On-line version ISSN 1414-431X
Braz J Med Biol Res vol.44 no.10 Ribeirão Preto Oct. 2011 Epub Sep 02, 2011
New multilocus sequence typing of MRSA in São Paulo, Brazil
1Laboratório Especial de Microbiologia Clínica, Departamento de Doenças Infecciosas e Parasitárias, Universidade Federal de São Paulo, São Paulo, SP, Brasil
2Centro Universitário Fundação Instituto de Ensino para Osasco, Osasco, SP, Brasil
An increased incidence of nosocomial and community-acquired infections caused by methicillin-resistant Staphylococcus aureus (MRSA) has been observed worldwide. The molecular characterization of MRSA has played an important role in demonstrating the existence of internationally disseminated clones. The use of molecular biology methods in the surveillance programs has enabled the tracking of MRSA spread within and among hospitals. These data are useful to alert nosocomial infection control programs about the potential introduction of these epidemic clones in their areas. Four MRSA blood culture isolates from patients hospitalized at two hospitals in the city of São Paulo, Brazil, were analyzed; one of them was community acquired. The isolates were characterized as SCCmec, mecA and PVL by PCR, pulsed-field gel electrophoresis (PFGE) profile and molecular sequence typing (MLST) genotyping. The isolates presented type IV SCCmec, and none proved to be positive for PVL. The isolates showed a PFGE profile similar to the pediatric clone. MLST genotyping demonstrated that the isolates belonged to clonal complex 5 (CC5), showing a new yqiL allele gene, resulting in a new sequence typing (ST) (1176). Our results showed that strains of MRSA carrying a new ST are emerging in community and nosocomial infections, including bacteremia, in São Paulo, Brazil.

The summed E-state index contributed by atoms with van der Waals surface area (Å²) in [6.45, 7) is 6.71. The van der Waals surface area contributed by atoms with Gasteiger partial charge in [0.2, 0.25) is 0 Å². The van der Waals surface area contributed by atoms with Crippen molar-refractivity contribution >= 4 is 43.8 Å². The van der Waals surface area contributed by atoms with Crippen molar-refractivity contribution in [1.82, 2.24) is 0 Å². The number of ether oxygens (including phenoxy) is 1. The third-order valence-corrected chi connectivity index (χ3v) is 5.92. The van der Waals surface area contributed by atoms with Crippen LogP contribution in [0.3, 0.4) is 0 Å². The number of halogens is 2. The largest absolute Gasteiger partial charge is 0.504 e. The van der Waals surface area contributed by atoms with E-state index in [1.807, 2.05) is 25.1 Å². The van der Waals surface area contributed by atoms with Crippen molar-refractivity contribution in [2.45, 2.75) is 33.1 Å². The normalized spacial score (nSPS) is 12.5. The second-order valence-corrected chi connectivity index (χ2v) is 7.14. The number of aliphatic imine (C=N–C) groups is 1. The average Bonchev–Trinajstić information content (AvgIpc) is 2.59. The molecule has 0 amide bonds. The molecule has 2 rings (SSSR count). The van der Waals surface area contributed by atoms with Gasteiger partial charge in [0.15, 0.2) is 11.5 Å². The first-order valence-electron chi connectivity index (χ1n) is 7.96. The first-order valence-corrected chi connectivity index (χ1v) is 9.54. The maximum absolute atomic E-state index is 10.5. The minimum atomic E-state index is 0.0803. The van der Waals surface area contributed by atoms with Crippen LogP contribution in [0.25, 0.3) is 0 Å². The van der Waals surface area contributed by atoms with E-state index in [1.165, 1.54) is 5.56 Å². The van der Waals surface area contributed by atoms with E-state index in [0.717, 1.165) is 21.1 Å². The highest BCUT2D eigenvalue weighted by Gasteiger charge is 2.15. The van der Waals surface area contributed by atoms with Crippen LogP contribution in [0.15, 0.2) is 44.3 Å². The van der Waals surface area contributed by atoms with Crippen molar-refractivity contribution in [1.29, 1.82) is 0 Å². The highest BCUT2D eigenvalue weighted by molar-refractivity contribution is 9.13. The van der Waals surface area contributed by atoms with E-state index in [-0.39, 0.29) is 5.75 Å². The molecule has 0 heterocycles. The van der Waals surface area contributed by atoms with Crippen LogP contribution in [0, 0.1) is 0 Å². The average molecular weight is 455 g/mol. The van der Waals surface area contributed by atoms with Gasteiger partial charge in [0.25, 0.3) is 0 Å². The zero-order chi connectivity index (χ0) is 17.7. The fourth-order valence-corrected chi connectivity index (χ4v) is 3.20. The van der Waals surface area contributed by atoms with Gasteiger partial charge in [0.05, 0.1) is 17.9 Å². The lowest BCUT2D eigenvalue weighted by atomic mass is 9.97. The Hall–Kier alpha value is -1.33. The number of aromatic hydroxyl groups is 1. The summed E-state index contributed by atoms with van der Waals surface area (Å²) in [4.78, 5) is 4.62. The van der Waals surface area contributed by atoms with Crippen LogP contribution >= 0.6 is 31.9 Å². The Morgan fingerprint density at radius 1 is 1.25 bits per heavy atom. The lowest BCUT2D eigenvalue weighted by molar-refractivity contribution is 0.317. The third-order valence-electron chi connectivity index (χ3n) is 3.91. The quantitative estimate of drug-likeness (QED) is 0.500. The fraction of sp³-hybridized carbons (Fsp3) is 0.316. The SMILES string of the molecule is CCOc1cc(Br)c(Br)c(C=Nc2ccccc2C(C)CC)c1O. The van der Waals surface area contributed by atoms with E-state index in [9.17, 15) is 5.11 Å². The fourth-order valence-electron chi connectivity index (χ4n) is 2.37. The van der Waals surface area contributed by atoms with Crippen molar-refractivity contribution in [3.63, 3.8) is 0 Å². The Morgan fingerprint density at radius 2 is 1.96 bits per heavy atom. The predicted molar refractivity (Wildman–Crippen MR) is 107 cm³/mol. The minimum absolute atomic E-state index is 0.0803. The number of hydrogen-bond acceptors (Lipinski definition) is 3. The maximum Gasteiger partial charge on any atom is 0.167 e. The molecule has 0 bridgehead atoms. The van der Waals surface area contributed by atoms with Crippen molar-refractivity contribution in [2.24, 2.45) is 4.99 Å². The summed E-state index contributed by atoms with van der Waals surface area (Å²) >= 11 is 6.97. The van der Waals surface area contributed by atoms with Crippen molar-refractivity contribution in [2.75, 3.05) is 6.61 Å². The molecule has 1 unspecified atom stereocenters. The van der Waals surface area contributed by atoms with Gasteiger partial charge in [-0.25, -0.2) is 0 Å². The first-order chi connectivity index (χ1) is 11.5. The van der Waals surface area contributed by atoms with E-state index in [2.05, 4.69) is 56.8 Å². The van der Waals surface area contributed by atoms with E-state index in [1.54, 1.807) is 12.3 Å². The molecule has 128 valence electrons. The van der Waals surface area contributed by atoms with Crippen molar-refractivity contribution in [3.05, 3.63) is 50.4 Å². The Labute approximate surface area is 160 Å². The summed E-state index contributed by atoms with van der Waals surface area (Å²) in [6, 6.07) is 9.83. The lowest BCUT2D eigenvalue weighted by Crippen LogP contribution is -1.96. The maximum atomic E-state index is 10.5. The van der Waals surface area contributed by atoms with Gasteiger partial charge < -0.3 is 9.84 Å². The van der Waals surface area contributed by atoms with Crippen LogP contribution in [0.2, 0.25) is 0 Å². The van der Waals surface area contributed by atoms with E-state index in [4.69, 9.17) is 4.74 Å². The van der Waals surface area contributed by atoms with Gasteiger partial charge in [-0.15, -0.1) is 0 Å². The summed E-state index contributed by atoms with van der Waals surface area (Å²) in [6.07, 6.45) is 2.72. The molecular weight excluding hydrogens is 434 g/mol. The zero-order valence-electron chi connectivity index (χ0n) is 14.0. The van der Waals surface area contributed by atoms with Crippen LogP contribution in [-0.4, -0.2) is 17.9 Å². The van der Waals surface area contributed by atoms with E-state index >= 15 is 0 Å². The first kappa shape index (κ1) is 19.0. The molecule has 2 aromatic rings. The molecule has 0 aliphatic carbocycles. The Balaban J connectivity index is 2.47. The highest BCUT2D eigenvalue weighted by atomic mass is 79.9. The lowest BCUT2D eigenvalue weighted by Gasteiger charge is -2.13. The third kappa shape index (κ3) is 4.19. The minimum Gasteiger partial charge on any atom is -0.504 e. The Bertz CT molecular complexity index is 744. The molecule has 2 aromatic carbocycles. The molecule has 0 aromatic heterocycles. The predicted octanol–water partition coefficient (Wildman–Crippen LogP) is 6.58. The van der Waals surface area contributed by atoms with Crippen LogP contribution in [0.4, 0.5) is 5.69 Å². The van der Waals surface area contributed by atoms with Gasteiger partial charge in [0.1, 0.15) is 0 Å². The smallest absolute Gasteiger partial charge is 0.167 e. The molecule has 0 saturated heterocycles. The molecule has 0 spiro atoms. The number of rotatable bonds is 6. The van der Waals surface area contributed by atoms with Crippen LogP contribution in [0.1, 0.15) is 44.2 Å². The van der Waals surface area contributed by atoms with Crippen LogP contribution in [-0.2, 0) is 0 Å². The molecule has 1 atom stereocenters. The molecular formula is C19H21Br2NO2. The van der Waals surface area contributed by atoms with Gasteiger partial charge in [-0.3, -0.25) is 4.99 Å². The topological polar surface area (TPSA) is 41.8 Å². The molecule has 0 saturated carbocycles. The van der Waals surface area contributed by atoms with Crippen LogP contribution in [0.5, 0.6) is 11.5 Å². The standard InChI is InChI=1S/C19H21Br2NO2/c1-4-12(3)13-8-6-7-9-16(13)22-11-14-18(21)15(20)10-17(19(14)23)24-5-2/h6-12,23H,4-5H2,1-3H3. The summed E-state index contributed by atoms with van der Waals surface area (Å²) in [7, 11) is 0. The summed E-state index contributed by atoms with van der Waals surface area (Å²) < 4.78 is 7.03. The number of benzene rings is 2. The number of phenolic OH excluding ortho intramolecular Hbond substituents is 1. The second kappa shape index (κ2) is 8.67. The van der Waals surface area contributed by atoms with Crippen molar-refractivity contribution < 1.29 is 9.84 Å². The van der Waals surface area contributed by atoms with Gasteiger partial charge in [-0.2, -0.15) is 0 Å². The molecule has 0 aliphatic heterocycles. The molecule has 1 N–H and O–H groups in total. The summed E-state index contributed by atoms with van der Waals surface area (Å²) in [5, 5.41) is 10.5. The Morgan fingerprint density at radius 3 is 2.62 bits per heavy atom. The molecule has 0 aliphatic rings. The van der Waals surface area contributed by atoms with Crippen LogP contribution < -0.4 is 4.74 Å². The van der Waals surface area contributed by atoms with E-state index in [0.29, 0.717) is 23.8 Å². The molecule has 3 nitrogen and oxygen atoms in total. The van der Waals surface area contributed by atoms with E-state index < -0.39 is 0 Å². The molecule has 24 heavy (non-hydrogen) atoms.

Key words: Methicillin-resistant Staphylococcus aureus; Molecular sequence typing; Resistance; Molecular typing
Staphylococcus aureus has been the most important pathogen related to nosocomial infections in Brazil and remains the main agent isolated from community-acquired infections in most countries (1). Among species of Staphylococcus, they account for 30 to 50% of nosocomial infections and this number is on the rise (2,3). After the description of the Brazilian epidemic clone (BEC) in 1992 (4), other studies further demonstrated the persistence of this microorganism in Brazilian hospitals (3). In these studies, the molecular characterization of methicillin-resistant S. aureus (MRSA) has been conducted primarily by pulsed-field gel electrophoresis (PFGE) and plasmid analysis, which showed the existence of internationally disseminated clones, reflecting epidemiological and geographical relatedness (5). The ability to correctly identify the MRSA strains is important for epidemiological understanding and decision making in public health (6).